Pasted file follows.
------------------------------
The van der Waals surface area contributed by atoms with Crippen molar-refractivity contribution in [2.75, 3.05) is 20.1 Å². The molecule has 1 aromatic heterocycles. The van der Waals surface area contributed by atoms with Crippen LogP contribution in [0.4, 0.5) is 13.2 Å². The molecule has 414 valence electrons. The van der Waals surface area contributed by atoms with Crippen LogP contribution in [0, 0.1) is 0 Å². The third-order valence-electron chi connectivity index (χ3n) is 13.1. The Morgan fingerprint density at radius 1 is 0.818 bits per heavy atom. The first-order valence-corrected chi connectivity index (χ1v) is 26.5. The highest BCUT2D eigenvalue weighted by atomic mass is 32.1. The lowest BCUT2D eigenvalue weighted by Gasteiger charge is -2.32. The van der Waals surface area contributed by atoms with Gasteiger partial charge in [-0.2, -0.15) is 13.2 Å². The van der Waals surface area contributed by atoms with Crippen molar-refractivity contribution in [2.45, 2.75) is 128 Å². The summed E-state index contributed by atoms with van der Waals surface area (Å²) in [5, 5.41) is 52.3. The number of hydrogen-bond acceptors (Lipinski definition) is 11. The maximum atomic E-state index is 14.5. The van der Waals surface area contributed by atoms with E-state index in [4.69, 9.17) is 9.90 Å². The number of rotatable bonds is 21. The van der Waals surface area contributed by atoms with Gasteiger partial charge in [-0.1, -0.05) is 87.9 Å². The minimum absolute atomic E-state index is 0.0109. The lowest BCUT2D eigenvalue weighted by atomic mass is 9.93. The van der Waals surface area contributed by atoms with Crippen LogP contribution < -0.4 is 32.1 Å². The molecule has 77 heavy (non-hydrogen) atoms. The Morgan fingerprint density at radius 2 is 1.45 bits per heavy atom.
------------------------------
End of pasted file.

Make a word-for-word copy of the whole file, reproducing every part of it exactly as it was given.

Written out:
The van der Waals surface area contributed by atoms with Crippen molar-refractivity contribution in [2.75, 3.05) is 20.1 Å². The molecule has 1 aromatic heterocycles. The van der Waals surface area contributed by atoms with Crippen LogP contribution in [0.4, 0.5) is 13.2 Å². The molecule has 414 valence electrons. The van der Waals surface area contributed by atoms with Crippen LogP contribution in [0, 0.1) is 0 Å². The third-order valence-electron chi connectivity index (χ3n) is 13.1. The Morgan fingerprint density at radius 1 is 0.818 bits per heavy atom. The first-order valence-corrected chi connectivity index (χ1v) is 26.5. The highest BCUT2D eigenvalue weighted by atomic mass is 32.1. The lowest BCUT2D eigenvalue weighted by Gasteiger charge is -2.32. The van der Waals surface area contributed by atoms with Gasteiger partial charge in [-0.2, -0.15) is 13.2 Å². The van der Waals surface area contributed by atoms with Crippen molar-refractivity contribution in [2.45, 2.75) is 128 Å². The summed E-state index contributed by atoms with van der Waals surface area (Å²) in [5, 5.41) is 52.3. The number of hydrogen-bond acceptors (Lipinski definition) is 11. The maximum atomic E-state index is 14.5. The van der Waals surface area contributed by atoms with E-state index in [4.69, 9.17) is 9.90 Å². The number of rotatable bonds is 21. The van der Waals surface area contributed by atoms with Gasteiger partial charge in [-0.1, -0.05) is 87.9 Å². The minimum absolute atomic E-state index is 0.0109. The lowest BCUT2D eigenvalue weighted by atomic mass is 9.93. The van der Waals surface area contributed by atoms with Crippen LogP contribution < -0.4 is 32.1 Å². The molecule has 77 heavy (non-hydrogen) atoms. The Morgan fingerprint density at radius 2 is 1.45 bits per heavy atom.